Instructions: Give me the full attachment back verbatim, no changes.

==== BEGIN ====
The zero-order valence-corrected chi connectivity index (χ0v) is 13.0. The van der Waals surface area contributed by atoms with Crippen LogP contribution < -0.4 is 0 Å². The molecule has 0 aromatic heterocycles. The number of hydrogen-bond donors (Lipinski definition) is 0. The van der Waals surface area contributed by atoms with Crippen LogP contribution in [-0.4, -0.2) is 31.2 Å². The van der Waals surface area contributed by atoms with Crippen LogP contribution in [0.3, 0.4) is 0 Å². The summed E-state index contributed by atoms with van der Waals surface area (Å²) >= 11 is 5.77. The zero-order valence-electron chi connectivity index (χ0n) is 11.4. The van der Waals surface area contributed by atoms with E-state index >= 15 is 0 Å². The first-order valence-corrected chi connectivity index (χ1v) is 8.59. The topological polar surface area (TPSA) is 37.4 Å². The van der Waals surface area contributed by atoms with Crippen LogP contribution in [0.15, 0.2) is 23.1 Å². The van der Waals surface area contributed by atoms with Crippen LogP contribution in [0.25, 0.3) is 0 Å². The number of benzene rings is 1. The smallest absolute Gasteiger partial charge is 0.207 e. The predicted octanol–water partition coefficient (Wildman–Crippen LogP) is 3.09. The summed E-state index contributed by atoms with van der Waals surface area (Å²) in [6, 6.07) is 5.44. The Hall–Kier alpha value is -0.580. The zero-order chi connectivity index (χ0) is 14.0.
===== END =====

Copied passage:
The zero-order valence-corrected chi connectivity index (χ0v) is 13.0. The van der Waals surface area contributed by atoms with Crippen LogP contribution < -0.4 is 0 Å². The molecule has 0 aromatic heterocycles. The number of hydrogen-bond donors (Lipinski definition) is 0. The van der Waals surface area contributed by atoms with Crippen LogP contribution in [-0.4, -0.2) is 31.2 Å². The van der Waals surface area contributed by atoms with Crippen LogP contribution in [0.3, 0.4) is 0 Å². The summed E-state index contributed by atoms with van der Waals surface area (Å²) >= 11 is 5.77. The zero-order valence-electron chi connectivity index (χ0n) is 11.4. The van der Waals surface area contributed by atoms with E-state index >= 15 is 0 Å². The first-order valence-corrected chi connectivity index (χ1v) is 8.59. The topological polar surface area (TPSA) is 37.4 Å². The van der Waals surface area contributed by atoms with Crippen LogP contribution in [0.15, 0.2) is 23.1 Å². The van der Waals surface area contributed by atoms with Crippen LogP contribution in [0.25, 0.3) is 0 Å². The number of benzene rings is 1. The smallest absolute Gasteiger partial charge is 0.207 e. The predicted octanol–water partition coefficient (Wildman–Crippen LogP) is 3.09. The summed E-state index contributed by atoms with van der Waals surface area (Å²) in [6, 6.07) is 5.44. The Hall–Kier alpha value is -0.580. The zero-order chi connectivity index (χ0) is 14.0.